Reviving neglected rivers through art

Throughout history, rivers have played an important role in birthing and sustaining civilizations across the world. These have served as sources of food and fresh water, as transport highways, and as hubs for livelihood and recreation alike. However, for some rivers, their role in keeping communities alive seems to have already been forgotten. Such is the case of the Marikina River. Three centuries ago, people flocked to the Marikina River, drawn by the fertile lands and the fresh water and built a thriving farming community around the river. The river helped power the community’s growth and development, eventually forming Marikina into the bustling city that it is today. As concrete and steel began to replace the farmlands, the waste produced by the city polluted the river, turning what was once the center of a lively community into a major cause of flooding. As part of its efforts to breathe new life to the world’s rivers, the Thames Festival Trust and the British Council have brought Rivers of the World, a global arts and education program, to the Philippines. The Rivers of the World project aims to provide opportunities for teachers and elementary and high school students to learn about their local rivers and to instil an appreciation for them.

“The Rivers of the World project consists of three aspects—the environmental aspect, where we encourage young people to think about the river in their city and the relationship that they have with that river; the arts aspect, where the students are encouraged to create an artwork for public display; and lastly, the public display aspect, where the artworks will be shown in London and in partner cities around the world,” said Thames Trust Foundation Festival Director Adrian Evans. “What we would like at the end of this project is for young people to understand and respect their rivers,” added Evans. “We hope that this project would enable them develop a sense of responsibility for their own environment.”

The Thames Festival Trust and the British Council partnered with the City Government of Marikina and the Department of Education’s Marikina City Division to conduct art workshops for elementary and high school students of Industrial Valley Elementary School, Concepcion Integrated Elementary School, Malanday Elementary School, Nangka High School, Malanday High School, and Concepcion Integrated High School. A total of 120 students participated in the art workshops, which were conducted by Design Centre of the Philippines artist John Atienza. In addition to overseeing the art workshops, Atienza also educated the students about the history of the Marikina River, the role that the river played in the city’s growth and development, and the challenges that the river now faces. The goal of the project was to produce six art pieces to highlight the key themes of the Rivers of the World project, namely: river of life, river culture, river city, resourceful river, polluted river, and working river.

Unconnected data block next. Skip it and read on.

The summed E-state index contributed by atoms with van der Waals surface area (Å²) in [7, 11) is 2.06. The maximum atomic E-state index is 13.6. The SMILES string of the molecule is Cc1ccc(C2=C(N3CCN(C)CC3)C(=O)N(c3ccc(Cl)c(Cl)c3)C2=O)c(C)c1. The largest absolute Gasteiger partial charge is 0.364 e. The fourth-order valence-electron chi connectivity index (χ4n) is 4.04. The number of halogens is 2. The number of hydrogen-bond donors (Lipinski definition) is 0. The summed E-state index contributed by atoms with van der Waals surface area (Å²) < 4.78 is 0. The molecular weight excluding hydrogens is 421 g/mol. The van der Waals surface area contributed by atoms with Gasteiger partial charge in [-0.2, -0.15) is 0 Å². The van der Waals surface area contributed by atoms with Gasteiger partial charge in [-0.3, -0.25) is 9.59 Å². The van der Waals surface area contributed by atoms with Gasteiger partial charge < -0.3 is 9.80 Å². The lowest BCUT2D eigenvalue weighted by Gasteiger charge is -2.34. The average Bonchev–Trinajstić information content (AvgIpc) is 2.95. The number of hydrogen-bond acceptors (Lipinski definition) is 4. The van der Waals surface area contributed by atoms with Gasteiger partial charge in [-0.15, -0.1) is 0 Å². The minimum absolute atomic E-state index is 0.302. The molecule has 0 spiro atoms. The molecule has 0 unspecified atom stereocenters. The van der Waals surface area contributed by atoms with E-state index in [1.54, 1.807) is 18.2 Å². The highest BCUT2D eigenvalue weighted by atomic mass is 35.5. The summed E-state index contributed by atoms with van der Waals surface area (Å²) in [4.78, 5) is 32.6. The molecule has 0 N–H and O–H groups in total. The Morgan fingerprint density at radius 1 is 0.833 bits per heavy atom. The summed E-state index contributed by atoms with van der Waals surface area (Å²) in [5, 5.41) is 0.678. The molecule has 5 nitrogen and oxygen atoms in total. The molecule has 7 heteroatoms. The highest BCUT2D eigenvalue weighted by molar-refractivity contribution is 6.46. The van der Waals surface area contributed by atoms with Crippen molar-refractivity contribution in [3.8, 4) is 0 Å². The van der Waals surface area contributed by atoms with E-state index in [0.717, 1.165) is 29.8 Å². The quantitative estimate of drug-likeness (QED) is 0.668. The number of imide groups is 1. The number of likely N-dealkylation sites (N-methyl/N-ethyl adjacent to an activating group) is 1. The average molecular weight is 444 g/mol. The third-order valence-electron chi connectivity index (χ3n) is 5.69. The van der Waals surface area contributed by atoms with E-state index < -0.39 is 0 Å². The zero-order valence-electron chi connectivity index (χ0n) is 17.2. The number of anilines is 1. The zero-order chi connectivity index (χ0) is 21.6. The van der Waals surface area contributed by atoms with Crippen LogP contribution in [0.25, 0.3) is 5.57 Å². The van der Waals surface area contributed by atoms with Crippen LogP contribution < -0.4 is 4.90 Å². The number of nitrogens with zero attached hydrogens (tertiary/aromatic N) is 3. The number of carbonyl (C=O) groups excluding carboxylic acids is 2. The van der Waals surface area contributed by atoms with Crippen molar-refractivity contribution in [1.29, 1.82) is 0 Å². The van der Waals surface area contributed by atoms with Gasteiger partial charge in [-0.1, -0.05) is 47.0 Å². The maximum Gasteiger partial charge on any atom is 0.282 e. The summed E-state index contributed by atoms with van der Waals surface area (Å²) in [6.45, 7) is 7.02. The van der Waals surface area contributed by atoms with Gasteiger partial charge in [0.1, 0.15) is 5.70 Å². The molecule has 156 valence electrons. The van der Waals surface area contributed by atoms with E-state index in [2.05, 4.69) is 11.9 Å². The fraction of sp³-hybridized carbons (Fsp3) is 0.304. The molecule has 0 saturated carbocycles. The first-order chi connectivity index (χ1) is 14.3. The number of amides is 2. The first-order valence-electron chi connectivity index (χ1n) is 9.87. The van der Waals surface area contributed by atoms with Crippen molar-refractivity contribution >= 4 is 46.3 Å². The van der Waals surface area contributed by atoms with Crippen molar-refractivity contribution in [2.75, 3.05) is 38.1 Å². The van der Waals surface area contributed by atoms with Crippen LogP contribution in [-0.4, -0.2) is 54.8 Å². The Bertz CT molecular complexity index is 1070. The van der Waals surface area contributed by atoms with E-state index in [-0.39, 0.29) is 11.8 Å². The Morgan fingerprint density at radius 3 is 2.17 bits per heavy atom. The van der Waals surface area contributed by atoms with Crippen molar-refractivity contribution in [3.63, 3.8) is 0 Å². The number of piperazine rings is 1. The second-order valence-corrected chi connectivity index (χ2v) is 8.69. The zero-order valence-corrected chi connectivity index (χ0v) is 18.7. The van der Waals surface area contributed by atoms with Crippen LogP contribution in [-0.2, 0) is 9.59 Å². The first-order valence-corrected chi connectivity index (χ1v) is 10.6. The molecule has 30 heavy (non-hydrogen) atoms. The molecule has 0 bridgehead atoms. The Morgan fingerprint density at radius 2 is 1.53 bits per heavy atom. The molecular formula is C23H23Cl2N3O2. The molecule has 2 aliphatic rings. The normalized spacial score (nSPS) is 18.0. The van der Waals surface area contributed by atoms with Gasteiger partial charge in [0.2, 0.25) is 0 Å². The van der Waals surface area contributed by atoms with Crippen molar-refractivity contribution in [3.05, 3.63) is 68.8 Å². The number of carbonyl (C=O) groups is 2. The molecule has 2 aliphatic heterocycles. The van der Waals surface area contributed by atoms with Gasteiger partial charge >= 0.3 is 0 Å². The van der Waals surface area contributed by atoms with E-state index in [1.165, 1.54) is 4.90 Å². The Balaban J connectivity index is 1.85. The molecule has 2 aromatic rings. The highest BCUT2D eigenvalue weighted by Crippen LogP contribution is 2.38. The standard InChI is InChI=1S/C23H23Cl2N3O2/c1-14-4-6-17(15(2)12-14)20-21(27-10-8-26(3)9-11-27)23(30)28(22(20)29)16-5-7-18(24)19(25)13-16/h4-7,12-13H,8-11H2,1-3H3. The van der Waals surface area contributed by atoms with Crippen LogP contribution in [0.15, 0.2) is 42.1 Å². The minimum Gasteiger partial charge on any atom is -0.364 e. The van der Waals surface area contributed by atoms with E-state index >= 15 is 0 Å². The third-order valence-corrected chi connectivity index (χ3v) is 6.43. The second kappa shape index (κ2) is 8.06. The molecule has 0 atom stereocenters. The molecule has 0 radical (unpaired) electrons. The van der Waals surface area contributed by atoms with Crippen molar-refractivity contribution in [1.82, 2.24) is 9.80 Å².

The project will culminate in September 2015, where the artworks will be put on display throughout the Thames River in London for Totally Thames, an annual event that brings the river to life through arts, cultural, and river events. For British Council Philippines Country Director Nicholas Thomas, the Rivers of the World project is an opportunity to bring Philippine and UK schools together through a single cause. “The Rivers of the World project is relevant in the Philippines because the rivers are a large part of people’s lives here, as they are in the UK,” said Thomas. “It’s a wonderful opportunity to bring schools in the Philippines closer to UK schools.”The Philippine schools will be connected to their UK counterparts through the British Council’s online platform, Connecting Classrooms, which allows schools to share their knowledge and to build a relationship with the school and students in the partner city. “We’re hoping that the schools in the Philippines would take advantage of the opportunities and the learning experiences that the project provides,” added Thomas. “This partnership can help spark not just the students’ creativity, but also enhance their collaboration skills.”

Evans hopes that the Rivers of the World project would encourage young Filipinos to take a more active stake in cleaning up and maintaining the river and its surrounding environment. “If young people can start to appreciate their river, then maybe for future generations, the Marikina River can be at the center of a beautiful urban park that this city can be proud of,” noted Evans. “The river is an important part of the city; it’s such an important asset to a community. If everyone wanted to, you can fix it within a generation.” The Philippines has more than 400 principal river basins, 18 of which are considered as major ones.